A landmark book which argues neoliberal free market policies have arisen as a deliberate strategy of ‘shock therapy’, exploiting national crises to enact questionable policies while citizens are too distracted to resist effectively.
We, representatives of 45 indigenous peoples in Brazil, more than 600 participants, were summoned by chief Raoni to meet between January 14 and 18, 2020 in the village Piaraçu (Terra Indígena Capoto Jarina), with the objective of bringing together our forces and denounce that a political project of the Brazilian government of genocide, ethnocide and ecocide is underway.
At first sight it’s incomprehensible. Why risk everything for a no-deal Brexit? Breaking up their own party, losing their parliamentary majority, dismantling the UK, trashing the economy, triggering shortages of food and medicine: how could any objective, for the Conservative and Unionist party, be worth this? What good does it do them?
Although Turchin’s piece is full of comparisons between the UK and the US, which he sees as fellow travellers, certainly when compared to France, there are significant differences between Trumpism and Brexit.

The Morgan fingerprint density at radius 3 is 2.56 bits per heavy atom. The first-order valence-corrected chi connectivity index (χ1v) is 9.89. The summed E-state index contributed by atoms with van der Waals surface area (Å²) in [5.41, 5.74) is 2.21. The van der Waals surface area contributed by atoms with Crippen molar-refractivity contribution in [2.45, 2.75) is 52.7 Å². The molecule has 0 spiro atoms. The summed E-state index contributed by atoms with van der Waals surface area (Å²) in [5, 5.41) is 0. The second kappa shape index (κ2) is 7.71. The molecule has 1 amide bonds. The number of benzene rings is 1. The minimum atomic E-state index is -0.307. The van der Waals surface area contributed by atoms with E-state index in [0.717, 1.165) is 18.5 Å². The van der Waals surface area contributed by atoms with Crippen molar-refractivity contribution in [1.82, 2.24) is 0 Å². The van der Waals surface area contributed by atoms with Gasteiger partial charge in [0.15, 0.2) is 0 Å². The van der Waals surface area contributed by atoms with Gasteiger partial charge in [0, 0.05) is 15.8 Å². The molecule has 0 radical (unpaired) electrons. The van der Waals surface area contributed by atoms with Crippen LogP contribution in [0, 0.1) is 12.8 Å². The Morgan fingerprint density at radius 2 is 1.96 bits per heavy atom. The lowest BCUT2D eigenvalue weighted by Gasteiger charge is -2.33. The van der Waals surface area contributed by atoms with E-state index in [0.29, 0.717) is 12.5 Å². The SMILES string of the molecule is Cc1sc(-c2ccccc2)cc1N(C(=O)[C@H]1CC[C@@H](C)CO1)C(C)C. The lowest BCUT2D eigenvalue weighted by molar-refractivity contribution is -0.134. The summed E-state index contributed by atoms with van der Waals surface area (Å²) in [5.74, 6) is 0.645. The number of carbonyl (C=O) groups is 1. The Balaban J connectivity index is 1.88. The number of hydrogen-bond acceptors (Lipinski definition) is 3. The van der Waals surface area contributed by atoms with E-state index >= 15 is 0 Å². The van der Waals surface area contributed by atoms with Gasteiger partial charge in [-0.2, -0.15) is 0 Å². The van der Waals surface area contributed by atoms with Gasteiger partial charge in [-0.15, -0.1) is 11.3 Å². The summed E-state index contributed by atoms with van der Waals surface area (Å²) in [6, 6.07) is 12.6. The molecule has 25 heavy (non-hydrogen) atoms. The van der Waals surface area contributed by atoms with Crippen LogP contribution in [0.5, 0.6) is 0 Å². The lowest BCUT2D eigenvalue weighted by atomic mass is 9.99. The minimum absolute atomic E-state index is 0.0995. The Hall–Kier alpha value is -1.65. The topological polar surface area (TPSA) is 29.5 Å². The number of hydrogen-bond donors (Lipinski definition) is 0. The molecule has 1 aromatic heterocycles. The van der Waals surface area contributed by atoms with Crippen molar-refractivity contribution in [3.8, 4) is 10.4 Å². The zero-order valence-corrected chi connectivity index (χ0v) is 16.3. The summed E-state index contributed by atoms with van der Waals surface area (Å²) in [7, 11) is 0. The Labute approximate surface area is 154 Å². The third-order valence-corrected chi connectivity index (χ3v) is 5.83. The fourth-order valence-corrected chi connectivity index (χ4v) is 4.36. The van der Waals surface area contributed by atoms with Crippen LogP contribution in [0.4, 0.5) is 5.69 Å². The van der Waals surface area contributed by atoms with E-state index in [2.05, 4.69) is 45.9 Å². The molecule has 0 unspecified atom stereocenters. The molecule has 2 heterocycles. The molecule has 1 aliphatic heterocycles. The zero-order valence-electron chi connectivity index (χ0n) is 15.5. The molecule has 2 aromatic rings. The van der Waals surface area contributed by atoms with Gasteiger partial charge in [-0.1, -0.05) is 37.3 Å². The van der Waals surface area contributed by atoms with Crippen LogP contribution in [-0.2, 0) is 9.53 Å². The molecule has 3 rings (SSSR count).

There is another story taking place; one based on altruism, solidarity, and social responsibility — and when we look closely, we can see it happening all around us. This is the story of disaster collectivism.
Before Irma’s and María’s devastating pit stops in the Archipelago, Puerto Rico was (and still is, even more so now) undergoing one of the most detrimental financial and socio-political crises of its contemporary history. With an unaudited $74 billion debt under its belt, and $49 billion in pension obligations, with decades of illegal bond issuances and trades and an overly-advertised tax haven, Puerto Rico was/is almost literally drowning.
The reason I am highlighting Puerto Rico is because the situation is so urgent. But also because it’s a microcosm of a much larger global crisis, one that contains many of the same overlapping elements: accelerating climate chaos; militarism; histories of colonialism; a weak and neglected public sphere; a totally dysfunctional democracy; and overlaying it all, the seemingly bottomless capacity to discount the lives of huge numbers of black and brown people.
At a speaking event in New York City this week, award-winning journalist and author Naomi Klein discussed why the reconstruction from Superstorm Sandy is actually a great place to usher in progressive change.
•Superstorm Sandy—a People’s Shock? •Building a new environmentalism •Reasons why climate change disasters might not increase concern about climate change